President Barack Obama speaks in the Eisenhower Executive Office Building on the White House campus in Washington. Seeking to move beyond what he calls a "a dark and painful chapter in our history," President Barack Obama said Thursday, April 16, 2009, that CIA officials who used harsh interrogation tactics during the Bush administration will not be prosecuted.
The ability to deny reality is hardly unique to conservatives. There are some people on the left, for example, who believe Hugo Chavez is a model democrat, and others who remain convinced that George W. Bush didn't actually win more votes than John Kerry in the "stolen" 2004 Presidential election.
But the release of the CIA torture memos has caused an impressive uptick of reality-denial on the right, the most notable example being this surreal op-ed in the Wall Street Journal, by David Rivkin and Lee Casey, both of whom served in the Justice Department under George W. Bush. "The Memos Prove We Didn't Torture," reads the title of their piece. How do the memos prove this? By showing, for example, that "walling" – that is, smashing a detainee against a wall, which sure sounds like torture – was approved only if a flexible wall was used to reduce the probability of injury. "Their shoulder blades – not head – were the point of contact, and the 'collar' was used not to give additional force to a blow, but further to protect the neck," write Rivkin and Casey in case you weren't convinced yet.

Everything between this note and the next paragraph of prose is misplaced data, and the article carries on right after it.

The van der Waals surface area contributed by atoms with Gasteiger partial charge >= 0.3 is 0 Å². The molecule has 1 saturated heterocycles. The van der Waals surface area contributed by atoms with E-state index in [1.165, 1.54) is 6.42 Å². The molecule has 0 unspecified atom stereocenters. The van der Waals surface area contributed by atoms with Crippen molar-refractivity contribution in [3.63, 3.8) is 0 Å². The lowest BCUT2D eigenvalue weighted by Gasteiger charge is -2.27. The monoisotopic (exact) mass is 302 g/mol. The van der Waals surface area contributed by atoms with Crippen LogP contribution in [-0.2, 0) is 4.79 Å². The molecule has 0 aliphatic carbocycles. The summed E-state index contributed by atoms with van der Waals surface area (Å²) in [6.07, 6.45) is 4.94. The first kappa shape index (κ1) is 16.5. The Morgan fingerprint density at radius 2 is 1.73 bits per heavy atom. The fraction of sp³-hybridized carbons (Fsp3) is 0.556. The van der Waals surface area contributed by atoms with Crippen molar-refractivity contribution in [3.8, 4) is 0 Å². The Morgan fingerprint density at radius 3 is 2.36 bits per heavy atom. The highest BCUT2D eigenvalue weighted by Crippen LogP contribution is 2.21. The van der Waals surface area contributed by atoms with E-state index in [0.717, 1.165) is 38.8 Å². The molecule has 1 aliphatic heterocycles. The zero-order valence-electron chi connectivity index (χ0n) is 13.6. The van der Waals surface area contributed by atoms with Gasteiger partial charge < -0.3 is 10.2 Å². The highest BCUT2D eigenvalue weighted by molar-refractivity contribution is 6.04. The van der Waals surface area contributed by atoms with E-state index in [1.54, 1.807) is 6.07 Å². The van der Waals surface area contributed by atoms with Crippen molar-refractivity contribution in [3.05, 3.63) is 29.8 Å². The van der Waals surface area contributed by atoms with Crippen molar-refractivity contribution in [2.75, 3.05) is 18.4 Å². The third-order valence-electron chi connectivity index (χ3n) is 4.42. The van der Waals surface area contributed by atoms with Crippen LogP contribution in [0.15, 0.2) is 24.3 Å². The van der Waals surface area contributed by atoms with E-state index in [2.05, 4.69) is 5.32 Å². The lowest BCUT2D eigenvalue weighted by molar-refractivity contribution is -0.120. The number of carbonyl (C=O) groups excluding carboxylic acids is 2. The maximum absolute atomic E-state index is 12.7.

The authors don't say whether doing this twenty to thirty times, as was officially sanctioned, still fails to qualify as torture. According to them, waterboarding, too, was administered with specifications that prevented it from crossing the line, since the water "was not actually expected to enter the detainee's lungs." In the actual memo from which they draw this conclusion, then-Assistant Attorney General Jay Bybee makes no effort to disguise the feeling this purportedly benign variant on a familiar torture technique was designed to induce: "This effort plus the cloth produces the perception of 'suffocation and incipient panic,' i.e. the perception of drowning." Making someone feel like they're drowning doesn't quite do it, just as sleep deprivation, dousing victims with cold water and other practices the State Department has described as 'methods of torture' in reports on other countries don't merit the label.
Rivkin and Casey could have saved their editors and themselves time by making a more succinct argument that would have sounded less, well, tortured: namely, that if Washington doesn't call it torture, it isn't torture, no matter what anyone else may think or say.